Scratching the Surface: Radar Instruments

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Tune into this installment of Scratching the Surface to hear about how radar instruments help scientists learn about other planets. 

On today's show, we provide information from the governor's daily briefing on the coronavirus response in the state. Plus, we hear from immigration advocates who want to make sure immigrants, who are vital to keeping the economy running, are supported during the pandemic. And, we find out why the Washington County Sheriff's Office is releasing inmates from its jail during the outbreak.

In Friday's briefing, Governor Asa Hutchinson said his team is looking at models that aim to predict the future number of coronavirus cases in the state. Current models show as many as 3,500 cases of COVID-19 by mid-April. The governor said his goal is to beat those projections, but the state is also preparing for the worst case scenario, so he has authorized additional National Guard members to help expand the number of hospital beds in the state and the state has put in a request for 500 ventilators, although there is no guarantee that many will be available.

Michael Tilley, with our partner Talk Business and Politics, says recent financial numbers give us an idea of how the economy was doing before the pandemic, but don't offer a clear picture of what is next.

Arkansas United hosted a teleconference this week to discuss how immigrants are being impacted by the COVID-19 pandemic. Advocates argue immigrants are vital to keeping the economy running and they're concerned immigrants won't receive support from initiatives like the $2 trillion economic rescue package approved by the Senate.

The Washington County Sheriff's Office is working with the prosecutor's office to release inmates who are accused of non-violent crimes and at higher risk of complications from the coronavirus. So far, the jail has released about 150 people.

J. Froelich / KUAF

The Community Blood Center of the Ozarks, with facilities in Springdale and Bentonville, remain open during the COVID-19 pandemic under strict medical security measures. Donors are urgently needed as most public blood drives have been cancelled until further notice.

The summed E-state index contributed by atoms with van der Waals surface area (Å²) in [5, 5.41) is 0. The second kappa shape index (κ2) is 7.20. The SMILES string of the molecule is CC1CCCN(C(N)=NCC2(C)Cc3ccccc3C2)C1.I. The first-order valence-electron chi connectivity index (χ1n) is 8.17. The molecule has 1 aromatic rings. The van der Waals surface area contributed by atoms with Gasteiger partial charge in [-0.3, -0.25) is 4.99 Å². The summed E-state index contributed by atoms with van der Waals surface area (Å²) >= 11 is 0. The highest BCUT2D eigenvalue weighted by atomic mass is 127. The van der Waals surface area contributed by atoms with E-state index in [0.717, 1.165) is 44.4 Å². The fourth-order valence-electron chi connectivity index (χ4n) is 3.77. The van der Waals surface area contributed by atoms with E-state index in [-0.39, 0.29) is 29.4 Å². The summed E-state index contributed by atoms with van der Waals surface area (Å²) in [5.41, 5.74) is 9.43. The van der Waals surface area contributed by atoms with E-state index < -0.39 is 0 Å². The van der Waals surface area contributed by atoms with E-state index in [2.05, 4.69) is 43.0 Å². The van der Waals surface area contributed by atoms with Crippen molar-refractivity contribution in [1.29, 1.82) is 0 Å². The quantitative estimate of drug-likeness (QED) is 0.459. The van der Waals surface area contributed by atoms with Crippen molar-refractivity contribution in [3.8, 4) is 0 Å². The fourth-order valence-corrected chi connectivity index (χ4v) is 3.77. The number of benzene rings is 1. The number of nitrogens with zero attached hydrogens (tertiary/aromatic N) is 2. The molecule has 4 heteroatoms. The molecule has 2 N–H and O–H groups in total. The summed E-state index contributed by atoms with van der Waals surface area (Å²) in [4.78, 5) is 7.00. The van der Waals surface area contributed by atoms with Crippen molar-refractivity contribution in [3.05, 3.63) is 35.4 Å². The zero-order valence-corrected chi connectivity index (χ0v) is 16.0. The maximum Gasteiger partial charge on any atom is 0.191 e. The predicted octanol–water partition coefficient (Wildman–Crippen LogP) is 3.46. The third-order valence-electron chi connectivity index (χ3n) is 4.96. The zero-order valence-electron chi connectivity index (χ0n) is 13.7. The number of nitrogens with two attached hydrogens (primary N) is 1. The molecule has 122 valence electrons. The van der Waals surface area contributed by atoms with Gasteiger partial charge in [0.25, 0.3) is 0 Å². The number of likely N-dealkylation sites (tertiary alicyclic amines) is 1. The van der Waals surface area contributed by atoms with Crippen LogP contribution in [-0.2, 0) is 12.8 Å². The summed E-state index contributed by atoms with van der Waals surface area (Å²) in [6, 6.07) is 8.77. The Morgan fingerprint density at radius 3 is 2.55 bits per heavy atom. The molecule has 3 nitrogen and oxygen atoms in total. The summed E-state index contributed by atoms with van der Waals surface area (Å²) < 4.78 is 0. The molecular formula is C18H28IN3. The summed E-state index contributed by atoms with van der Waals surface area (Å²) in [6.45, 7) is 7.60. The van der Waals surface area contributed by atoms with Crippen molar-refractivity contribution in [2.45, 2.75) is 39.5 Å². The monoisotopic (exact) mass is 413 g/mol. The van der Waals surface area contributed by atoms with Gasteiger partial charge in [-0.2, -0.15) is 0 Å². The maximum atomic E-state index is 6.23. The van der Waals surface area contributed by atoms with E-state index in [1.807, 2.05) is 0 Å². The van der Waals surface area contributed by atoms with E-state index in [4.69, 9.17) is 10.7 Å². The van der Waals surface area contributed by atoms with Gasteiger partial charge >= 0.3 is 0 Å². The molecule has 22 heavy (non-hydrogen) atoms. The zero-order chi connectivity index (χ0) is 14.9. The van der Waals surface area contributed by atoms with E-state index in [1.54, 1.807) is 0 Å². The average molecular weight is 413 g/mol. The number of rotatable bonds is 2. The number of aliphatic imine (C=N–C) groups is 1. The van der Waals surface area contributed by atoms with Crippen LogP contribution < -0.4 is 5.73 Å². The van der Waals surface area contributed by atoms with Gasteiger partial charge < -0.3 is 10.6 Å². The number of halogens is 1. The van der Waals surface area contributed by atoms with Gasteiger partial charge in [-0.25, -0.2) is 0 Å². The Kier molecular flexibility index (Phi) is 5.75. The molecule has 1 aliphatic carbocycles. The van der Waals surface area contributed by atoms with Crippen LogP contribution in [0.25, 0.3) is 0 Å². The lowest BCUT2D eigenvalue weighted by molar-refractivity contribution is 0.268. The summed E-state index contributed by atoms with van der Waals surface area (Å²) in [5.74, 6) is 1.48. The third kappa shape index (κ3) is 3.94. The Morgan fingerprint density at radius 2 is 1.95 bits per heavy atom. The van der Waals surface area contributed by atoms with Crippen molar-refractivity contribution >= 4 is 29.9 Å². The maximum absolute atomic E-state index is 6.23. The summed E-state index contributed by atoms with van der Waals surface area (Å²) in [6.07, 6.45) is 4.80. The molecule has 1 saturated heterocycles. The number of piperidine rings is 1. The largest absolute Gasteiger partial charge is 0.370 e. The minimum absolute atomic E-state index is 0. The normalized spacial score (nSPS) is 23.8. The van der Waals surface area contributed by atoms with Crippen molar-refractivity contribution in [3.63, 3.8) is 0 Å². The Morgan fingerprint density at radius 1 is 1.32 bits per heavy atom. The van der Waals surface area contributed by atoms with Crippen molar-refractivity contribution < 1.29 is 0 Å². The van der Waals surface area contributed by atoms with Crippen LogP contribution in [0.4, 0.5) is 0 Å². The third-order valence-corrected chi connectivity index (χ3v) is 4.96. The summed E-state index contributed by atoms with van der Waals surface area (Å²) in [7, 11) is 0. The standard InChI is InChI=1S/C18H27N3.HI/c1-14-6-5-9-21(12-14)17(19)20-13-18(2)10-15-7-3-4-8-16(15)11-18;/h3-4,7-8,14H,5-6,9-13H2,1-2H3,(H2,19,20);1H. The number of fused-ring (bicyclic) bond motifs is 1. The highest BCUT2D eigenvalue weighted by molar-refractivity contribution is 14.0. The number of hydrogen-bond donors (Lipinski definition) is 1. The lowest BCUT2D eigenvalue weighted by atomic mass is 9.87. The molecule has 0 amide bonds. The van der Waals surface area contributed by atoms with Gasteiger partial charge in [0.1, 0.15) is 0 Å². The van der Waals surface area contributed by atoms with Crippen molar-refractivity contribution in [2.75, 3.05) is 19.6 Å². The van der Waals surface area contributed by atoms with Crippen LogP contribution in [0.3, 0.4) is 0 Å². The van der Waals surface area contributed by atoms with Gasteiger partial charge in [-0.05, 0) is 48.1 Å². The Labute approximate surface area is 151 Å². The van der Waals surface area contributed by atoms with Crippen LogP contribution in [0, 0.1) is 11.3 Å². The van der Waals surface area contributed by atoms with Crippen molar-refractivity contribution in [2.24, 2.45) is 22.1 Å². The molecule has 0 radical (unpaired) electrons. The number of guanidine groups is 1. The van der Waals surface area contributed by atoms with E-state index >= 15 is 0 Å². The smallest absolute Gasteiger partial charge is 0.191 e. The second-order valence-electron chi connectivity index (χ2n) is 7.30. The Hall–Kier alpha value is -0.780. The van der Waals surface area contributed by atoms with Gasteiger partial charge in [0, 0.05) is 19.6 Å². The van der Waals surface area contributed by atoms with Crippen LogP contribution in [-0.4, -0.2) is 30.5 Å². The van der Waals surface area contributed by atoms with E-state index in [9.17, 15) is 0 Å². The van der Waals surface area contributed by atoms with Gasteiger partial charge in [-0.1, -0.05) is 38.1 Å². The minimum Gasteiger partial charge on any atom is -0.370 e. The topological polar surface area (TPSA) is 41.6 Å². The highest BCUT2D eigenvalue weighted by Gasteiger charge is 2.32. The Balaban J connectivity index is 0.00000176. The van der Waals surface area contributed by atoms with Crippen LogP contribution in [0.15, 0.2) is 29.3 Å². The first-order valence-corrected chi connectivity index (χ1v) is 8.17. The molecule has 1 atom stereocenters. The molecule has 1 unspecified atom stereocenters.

After cancelling Northwest Arkansas Fashion Week, which was supposed to take place in April, Robin Atkinson, the CEO of the Arkansas Fashion and Arts Forum, organized designers and others to sew face masks instead.

Local service industry workers are stepping in to help their own through a new organization called the Fayetteville Independent Restaurant Association. The association is taking donations to help employees who've been laid off during the pandemic pay their bills.

Courtesy / Runway Group

A coalition of Northwest Arkansas businesses and farms has created a network to make sure healthcare workers are getting hot meals while they put in long hours. We spoke with Kurt Berman, the CEO of Ropeswing Hospitality Group, to find out how the system came together and how it works.



World and Area News

Major League Baseball players are bracing for a 2020 that might not see a single game played.

Another possibility forced by the coronavirus outbreak is that the baseball season will move down the calendar.

On Friday, players and the Major League Baseball owners ratified a deal fairly quickly and with both sides taking concessions on economic issues in the face of the pandemic complicating and possibly axing this year's season.

A host of NPR's Pop Culture Happy Hour takes a look at how the coronavirus is affecting cultural production — and offers some recommendations for home entertainment.

NPR's business correspondent addresses listener concerns about retail workers and talks about about best practices for consumers as the coronavirus epidemic worsens.

NPR's business correspondent answers listener questions about economic sectors that are booming, working in retail and supporting small businesses in the middle of the coronavirus emergency.

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